Dame Katherine Grainger, the incoming chair of UK Sport, says she has “huge concerns about athlete welfare”.
With a host of governing bodies embroiled in bullying allegations, Grainger told BBC Sport that things “need to improve”.
In her first interview since being appointed to one of the most powerful roles in British sport, the former Olympic rower also warned the “risk” of a tougher financial future was another major challenge.
However, the 41 year-old defended UK Sport’s ‘no-compromise’ funding strategy, which allocates money according to medal potential, and has helped transform the country’s Olympic and Paralympic fortunes.
“Unfortunately, somehow the message has got out that ‘no compromise’ could mean ‘winning at any costs’ and that’s not the case,” said Grainger, who starts her role on 1 July.
“It’s not what anybody who believes in the positive force of sport would want to see.”
In a wide-ranging interview, Britain’s most decorated female Olympian, who has a PhD in law, said her new role was “a huge privilege and responsibility”.
With little experience in sports administration, Grainger was a surprise appointment at such a critical time for UK Sport, but she said: “I was very serious about this job and would not have applied for it if I didn’t think I could do it in a very credible way.
“I was honest in the interview and said ‘I haven’t been a chair of anything like this before’. But I’m very keen to learn, and I’ve got a lot of incredible support around me.”
UK Sport has distributed £345m to 31 Olympic and Paralympic sports in the pursuit of medals at Tokyo 2020.
Lottery funding has revolutionised elite performances over the last 20 years. But with ticket sales declining and the government unlikely to extend Exchequer support after the next summer Games, Grainger warned sports bodies would have to become “much more creative”.
“There are a lot of challenges facing British sport right now,” she said. “I think everyone is acutely aware of it, nobody is hiding. One of the biggest challenges is financial, and it always will be.
“I think UK Sport has been very well supported by the government and National Lottery for a long time, that’s why we’ve seen such success. But we can’t continue to rely on those sources to the extent we have done up until now.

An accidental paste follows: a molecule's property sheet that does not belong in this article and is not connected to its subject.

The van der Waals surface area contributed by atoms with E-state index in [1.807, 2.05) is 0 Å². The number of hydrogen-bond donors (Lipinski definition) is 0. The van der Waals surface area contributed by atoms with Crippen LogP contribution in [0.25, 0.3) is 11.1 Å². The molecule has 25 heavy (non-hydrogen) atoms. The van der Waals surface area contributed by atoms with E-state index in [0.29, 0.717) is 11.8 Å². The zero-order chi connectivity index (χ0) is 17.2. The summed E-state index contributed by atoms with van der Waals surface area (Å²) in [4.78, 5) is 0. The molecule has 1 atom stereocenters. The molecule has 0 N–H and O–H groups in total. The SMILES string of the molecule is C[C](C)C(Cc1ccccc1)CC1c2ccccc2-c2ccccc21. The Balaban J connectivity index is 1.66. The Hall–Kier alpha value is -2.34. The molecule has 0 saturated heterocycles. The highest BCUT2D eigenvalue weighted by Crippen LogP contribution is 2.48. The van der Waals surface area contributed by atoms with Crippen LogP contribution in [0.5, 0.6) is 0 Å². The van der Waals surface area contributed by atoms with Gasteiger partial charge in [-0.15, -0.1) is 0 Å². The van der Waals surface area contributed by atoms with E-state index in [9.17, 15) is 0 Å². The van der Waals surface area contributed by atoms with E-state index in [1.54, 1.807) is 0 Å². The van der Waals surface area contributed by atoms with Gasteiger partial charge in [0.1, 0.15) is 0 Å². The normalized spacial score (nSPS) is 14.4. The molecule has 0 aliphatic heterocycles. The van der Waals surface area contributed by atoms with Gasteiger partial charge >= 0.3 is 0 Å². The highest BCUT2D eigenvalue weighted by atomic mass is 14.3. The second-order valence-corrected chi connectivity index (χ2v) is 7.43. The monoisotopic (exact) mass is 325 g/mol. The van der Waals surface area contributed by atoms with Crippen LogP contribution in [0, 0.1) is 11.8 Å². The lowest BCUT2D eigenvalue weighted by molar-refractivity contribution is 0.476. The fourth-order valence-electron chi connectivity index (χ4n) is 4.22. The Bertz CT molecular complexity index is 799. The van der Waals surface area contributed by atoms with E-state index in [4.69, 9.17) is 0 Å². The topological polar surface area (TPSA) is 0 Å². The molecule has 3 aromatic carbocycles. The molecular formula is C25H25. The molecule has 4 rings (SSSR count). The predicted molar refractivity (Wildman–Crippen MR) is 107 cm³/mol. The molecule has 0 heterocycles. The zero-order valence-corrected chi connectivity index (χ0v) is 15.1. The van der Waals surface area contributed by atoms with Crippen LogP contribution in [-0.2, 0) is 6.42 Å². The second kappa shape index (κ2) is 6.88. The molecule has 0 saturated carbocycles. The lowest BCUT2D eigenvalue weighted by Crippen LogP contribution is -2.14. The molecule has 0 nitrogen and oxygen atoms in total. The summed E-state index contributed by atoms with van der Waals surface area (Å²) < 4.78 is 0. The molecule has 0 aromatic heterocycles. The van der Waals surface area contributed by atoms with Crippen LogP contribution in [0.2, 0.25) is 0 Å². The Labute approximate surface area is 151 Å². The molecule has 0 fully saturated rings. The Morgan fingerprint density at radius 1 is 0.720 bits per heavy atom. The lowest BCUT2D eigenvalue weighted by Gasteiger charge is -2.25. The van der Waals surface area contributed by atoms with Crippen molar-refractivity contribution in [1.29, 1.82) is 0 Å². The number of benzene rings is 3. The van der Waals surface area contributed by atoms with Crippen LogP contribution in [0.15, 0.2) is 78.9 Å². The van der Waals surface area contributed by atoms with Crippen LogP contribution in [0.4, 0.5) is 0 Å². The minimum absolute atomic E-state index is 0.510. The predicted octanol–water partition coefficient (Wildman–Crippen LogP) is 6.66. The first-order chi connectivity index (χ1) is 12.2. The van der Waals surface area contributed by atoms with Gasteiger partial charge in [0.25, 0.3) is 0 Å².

“I think everyone is aware of the risk going forward, and about the fall in lottery ticket sales.
“So all different aspects of the sporting landscape must come together and appreciate the challenge we’re all facing.”
After months of negative headlines, it has emerged that a third of UK Sport-funded governing bodies have had to confront athlete welfare issues or complaints, raising fears that medal success has come at the expense of duty of care.
“I don’t think anyone in sport doesn’t want to see a healthy environment for athletes and all staff,” said Grainger.
“From what we’ve seen it will always need to improve… we are dealing with human beings, and unfortunately in recent months we’ve seen some awful stories coming to light and nobody wants to see that going on – and I think it is being addressed now.
“I’d like as much out there as possible – I don’t want to hear any more negative stories about the culture within sport, but if they exist I want them out on the table because they need to be addressed.”
UK Sport has promised a “root and branch review” of culture in high-performance programmes, and appointed a new head of integrity.
When asked if the current controversies amounted to a crisis, Grainger said: “There’s huge concerns about athlete welfare without a doubt, and I don’t think anyone’s pretending it’s not, we have to address it.
“For me, it’s not about coming and blaming sports, because if there’s flaws in the system we have to know how they got there, how do they become avoidable, and it’s about learning from any mistakes that have been made,” said Grainger.
“Whatever the reasons behind it, these pressures and behaviours now exist and yes, of course we want to stamp them out – but in a way that they won’t rise again.
“So if it’s a slight shift in education, or understanding what’s being asked of people, or the fact that it’s not ‘win at all costs’, then that messaging needs to go out.
“I really want to spend some time with all the sports finding out what challenges they face. And it is a different world we live in now – there are certainly financial pressures on everyone, and has that brought in extra stresses that we may not have predicted 10 years ago?”